On the flip side, not every team/program offers development that makes players better in that training/practice setting.  Many lure in guys with promises of “the E word,” and roll the balls out there on the weekend, while offering little to no practice and training time during the week.  Now, there are many of these players that eventually find a place to play college baseball.  And good for them!  But don’t you want to train at an elite level in order to perform like an elite player?  Or do you want to train at an average level and leave something on the table when you get between the lines and in front of these coaches?  This development doesn’t just stop once you find a school either.  Ever heard the expression “I wish I knew then what I know now?”  You naturally mature as you get older both mentally and physically, don’t you want to have the strength and skills already in place as that happens?

We must also understand that every player’s process is going to be a little different.  If you were a varsity starter as a freshman and are far and away one of the best players around, it makes total sense to play with other players of the same ability level and compete in national tournaments in front of LSU and Vanderbilt.  But if you’re an incoming junior and haven’t touched a varsity field yet, better focus on getting to that level first.  That being said, even the big stud fella should be focused on continuing to improve, and playing on one of those teams isn’t a requirement for him to play college baseball.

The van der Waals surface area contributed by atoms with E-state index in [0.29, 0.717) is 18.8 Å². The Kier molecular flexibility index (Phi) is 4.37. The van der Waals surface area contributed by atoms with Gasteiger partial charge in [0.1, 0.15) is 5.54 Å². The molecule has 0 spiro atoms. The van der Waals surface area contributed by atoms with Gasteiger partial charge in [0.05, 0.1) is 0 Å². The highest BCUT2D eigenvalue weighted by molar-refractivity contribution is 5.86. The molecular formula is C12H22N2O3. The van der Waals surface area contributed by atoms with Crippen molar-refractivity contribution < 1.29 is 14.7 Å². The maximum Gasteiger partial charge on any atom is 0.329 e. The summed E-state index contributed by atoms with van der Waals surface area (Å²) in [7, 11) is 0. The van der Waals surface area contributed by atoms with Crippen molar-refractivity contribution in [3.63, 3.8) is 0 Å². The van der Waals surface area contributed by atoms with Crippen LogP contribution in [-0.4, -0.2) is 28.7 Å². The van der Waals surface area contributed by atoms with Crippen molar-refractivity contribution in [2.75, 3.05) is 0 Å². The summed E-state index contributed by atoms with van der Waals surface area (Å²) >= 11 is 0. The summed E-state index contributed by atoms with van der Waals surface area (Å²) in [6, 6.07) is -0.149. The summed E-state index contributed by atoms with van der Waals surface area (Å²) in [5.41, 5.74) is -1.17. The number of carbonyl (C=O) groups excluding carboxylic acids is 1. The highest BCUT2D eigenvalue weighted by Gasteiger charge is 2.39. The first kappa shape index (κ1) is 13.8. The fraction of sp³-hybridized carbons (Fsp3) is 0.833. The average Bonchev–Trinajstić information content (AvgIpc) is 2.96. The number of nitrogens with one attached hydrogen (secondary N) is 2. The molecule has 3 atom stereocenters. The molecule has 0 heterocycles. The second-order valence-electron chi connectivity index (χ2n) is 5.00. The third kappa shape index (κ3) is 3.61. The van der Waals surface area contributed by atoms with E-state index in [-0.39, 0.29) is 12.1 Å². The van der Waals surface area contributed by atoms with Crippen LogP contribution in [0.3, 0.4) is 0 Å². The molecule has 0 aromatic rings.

As somebody running a program for high school guys, the number one priority is to do what is best for the players.  First and foremost this means creating a practice/training environment where player development is done at the absolute highest level possible.  Coaches can control what they know and how well they can instill these skills in their players.  Having good coaches in place that can teach the game at a high level and have the time and energy to do so is key!  Supplementing that training is creating a schedule that gives players opportunities to perform in front of coaches and scouts. These tournaments must match the ability level of the team as a whole.  Players that wish to seek out additional individual opportunities that suit their goals, are encouraged to do so!  After looking at the structure of our program and talking with others about theirs, the ratio of “Development Activities” (Lifting, hitting, team practice) to “Exposure Activities” (Games, Showcases, Camps) for the average high school player should be in the neighborhood of 3:1.  In my experience, the ratio is almost always flipped the other way, and often much higher.  In my opinion this should be a yuuuuge red flag.

Public Service Announcement to Players and Parents!  Development and Exposure aren’t competing!!!  They need each other!!! If you’re developing, you need to show it off at some point, and if you’re looking to show it off, you’d better have developed some skills!! The solution to this mythical war is this:  Find the place where you can best develop your tools, actions and game-ability, while being put in solid competitive situations that compliment your ability level. Simultaneously do a great job of promoting yourself as a player individually to the schools you wish to attend.  Trust the process, keep working. You do this and there’s no reason to panic.  You’re going to be fine.  

Ryan Serena
Rogue Baseball